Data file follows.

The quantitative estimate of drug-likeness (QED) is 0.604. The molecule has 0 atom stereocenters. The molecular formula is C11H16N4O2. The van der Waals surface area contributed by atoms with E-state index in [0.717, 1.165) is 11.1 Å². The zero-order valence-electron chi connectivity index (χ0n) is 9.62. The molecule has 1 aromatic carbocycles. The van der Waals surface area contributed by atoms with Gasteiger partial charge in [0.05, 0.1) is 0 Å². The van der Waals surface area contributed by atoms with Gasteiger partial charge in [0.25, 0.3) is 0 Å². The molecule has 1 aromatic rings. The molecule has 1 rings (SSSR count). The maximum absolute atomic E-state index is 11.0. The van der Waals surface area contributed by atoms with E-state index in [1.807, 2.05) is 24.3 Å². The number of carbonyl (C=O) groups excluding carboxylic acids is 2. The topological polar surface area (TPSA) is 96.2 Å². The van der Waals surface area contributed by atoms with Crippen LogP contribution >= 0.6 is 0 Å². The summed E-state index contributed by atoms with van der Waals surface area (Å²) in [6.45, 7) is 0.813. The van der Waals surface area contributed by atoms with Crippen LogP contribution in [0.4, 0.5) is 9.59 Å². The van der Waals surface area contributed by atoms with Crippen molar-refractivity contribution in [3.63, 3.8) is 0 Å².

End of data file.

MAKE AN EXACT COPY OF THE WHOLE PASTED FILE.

The quantitative estimate of drug-likeness (QED) is 0.604. The molecule has 0 atom stereocenters. The molecular formula is C11H16N4O2. The van der Waals surface area contributed by atoms with E-state index in [0.717, 1.165) is 11.1 Å². The zero-order valence-electron chi connectivity index (χ0n) is 9.62. The molecule has 1 aromatic carbocycles. The van der Waals surface area contributed by atoms with Gasteiger partial charge in [0.05, 0.1) is 0 Å². The van der Waals surface area contributed by atoms with Gasteiger partial charge in [0.25, 0.3) is 0 Å². The molecule has 1 aromatic rings. The molecule has 1 rings (SSSR count). The maximum absolute atomic E-state index is 11.0. The van der Waals surface area contributed by atoms with E-state index in [1.807, 2.05) is 24.3 Å². The number of carbonyl (C=O) groups excluding carboxylic acids is 2. The topological polar surface area (TPSA) is 96.2 Å². The van der Waals surface area contributed by atoms with Crippen LogP contribution >= 0.6 is 0 Å². The summed E-state index contributed by atoms with van der Waals surface area (Å²) in [6.45, 7) is 0.813. The van der Waals surface area contributed by atoms with Crippen LogP contribution in [0.4, 0.5) is 9.59 Å². The van der Waals surface area contributed by atoms with Crippen molar-refractivity contribution in [3.63, 3.8) is 0 Å².